Stories from the field

Day 2017-02-21

Nicola Craig Hora – Blog 6: Planning for the Unimaginable

Disasters are unpredictable and can occur without warning. It is this unpredictability that complicates the act of planning for a large-scale emergency event. How can a region plan for scenarios it has no experience with and how can one possibly train emergency personnel for every single possible disaster situation? These are questions that cities are left facing in the 21st century and what has led to the creation of international frameworks for action such as the Hyogo Framework for Action (2005-2015) and more recently the Sendai Framework for Disaster Risk Reduction (2015-2030). Though the number of deaths caused by disasters continues to decrease every year, recent studies by UNISDR show that the number of people affected by disasters is increasing.

Building resiliency is a continual process and with the new Sendai Framework for Disaster Risk Reduction there is a new international pressure for regions across the world to invest in disaster risk reduction software and hardware. This framework emphasizes the importance of establish strong networks prior to disasters so that research and information can be shared between individuals of all levels.

Since the 1995 Great Hanshin-Awaji Earthquake, Japan has experienced a number of disaster events such as the 2004 Choetsu Earthquake, the 2011 Tohoku Earthquake, and the 2016 Kumamoto Earthquake. These earthquakes provided the Japanese with regular reminders to the horrific damage that our earth’s regular movements can create without warning. Japan learned a lot from the experiences of the City of Kobe during the 1995 Great Hanshin-Awaji Earthquake and it sparked a number of institutional changes in Japan’s approach to disaster management. The earthquake also paved the way to the Hyogo Framework for Action.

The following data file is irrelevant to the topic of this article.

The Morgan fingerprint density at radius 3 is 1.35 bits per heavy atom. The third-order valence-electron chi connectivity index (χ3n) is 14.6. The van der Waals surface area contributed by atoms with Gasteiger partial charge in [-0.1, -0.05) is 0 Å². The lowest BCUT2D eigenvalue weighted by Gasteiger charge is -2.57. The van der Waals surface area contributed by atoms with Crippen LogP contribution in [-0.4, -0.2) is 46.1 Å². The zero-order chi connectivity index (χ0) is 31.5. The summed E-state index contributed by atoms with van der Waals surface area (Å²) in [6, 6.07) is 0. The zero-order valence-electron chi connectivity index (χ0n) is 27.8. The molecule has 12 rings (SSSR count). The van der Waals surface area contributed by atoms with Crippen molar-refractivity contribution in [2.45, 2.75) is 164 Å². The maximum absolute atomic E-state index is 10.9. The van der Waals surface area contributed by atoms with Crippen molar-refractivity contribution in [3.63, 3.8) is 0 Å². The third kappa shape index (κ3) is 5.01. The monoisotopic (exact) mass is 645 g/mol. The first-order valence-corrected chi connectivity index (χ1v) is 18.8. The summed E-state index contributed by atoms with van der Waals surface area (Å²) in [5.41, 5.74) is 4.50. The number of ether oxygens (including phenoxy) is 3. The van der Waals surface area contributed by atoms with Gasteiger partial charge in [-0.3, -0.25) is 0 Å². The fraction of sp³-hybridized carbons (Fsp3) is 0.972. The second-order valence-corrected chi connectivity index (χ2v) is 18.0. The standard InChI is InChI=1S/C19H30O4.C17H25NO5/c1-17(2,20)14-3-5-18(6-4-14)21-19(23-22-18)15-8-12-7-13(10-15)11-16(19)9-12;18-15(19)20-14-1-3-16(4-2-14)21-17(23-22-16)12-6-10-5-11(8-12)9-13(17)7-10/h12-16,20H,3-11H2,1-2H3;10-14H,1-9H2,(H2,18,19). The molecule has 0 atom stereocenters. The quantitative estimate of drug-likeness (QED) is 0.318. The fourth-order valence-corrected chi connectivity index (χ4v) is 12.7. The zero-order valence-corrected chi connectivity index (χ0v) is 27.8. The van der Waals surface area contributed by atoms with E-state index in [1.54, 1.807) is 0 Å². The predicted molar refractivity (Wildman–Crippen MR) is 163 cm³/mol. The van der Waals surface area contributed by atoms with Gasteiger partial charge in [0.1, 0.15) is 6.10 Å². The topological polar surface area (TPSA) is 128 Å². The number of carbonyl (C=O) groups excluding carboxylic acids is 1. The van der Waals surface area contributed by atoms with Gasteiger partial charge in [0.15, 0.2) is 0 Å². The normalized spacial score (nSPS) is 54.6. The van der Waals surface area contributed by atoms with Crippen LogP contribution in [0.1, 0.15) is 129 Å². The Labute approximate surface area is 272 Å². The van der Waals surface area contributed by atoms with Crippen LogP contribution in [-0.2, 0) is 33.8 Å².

The Hyogo Framework for Action was established by the United Nations in 2005, 10 years after the Kobe Earthquake. Inside were lessons learned from recent disasters, including the Kobe Earthquake and it was a call for nations to take actions towards creating resilient communities. The UN acknowledged that without making disaster risk reduction a priority, nations would be unable to meet other UN programs such as the Millennium Development Goals; society cannot develop sustainably without investing in DRR software and hardware. In the Hyogo Framework, the UN stressed that “DRR is a cost effective investment in preventing future losses” (Sendai, 2015) and it welcomed a “broader and more people-centered preventative approach to disaster risk” (2015).  Engaging different stakeholders in DRR work extends to vulnerable groups and the framework stresses the need for the active participant of individuals from disadvantaged groups.

The Hyogo Framework evolved into the current Sendai Framework in 2015 and it will stay active in its current form until 2030. The Sendai Framework was created through extensive assessments and reviews of the Hyogo Framework, with special attention made to the experiences of other nation and regions’ use of the previous framework’s advice in their DRR plans. Sendai promotes the creation of a comprehensive multi-hazard approach to DRR that incorporates multiple stakeholders at various levels. The answer to how a city does that has yet to be answered. UN Habitat has explored in some of its publications how resilience needs to be embedded into urban planning. City planning cannot be implemented without adaptations to local contexts. Choosing infrastructure locations and construction standards need to align with local risks (UN Habitat, 2013). But as was seen and experienced during the Tohoku disasters in 2011 is that hardware investments are not enough. Cities need to plan around communities and disaster education needs to be a focal point of development.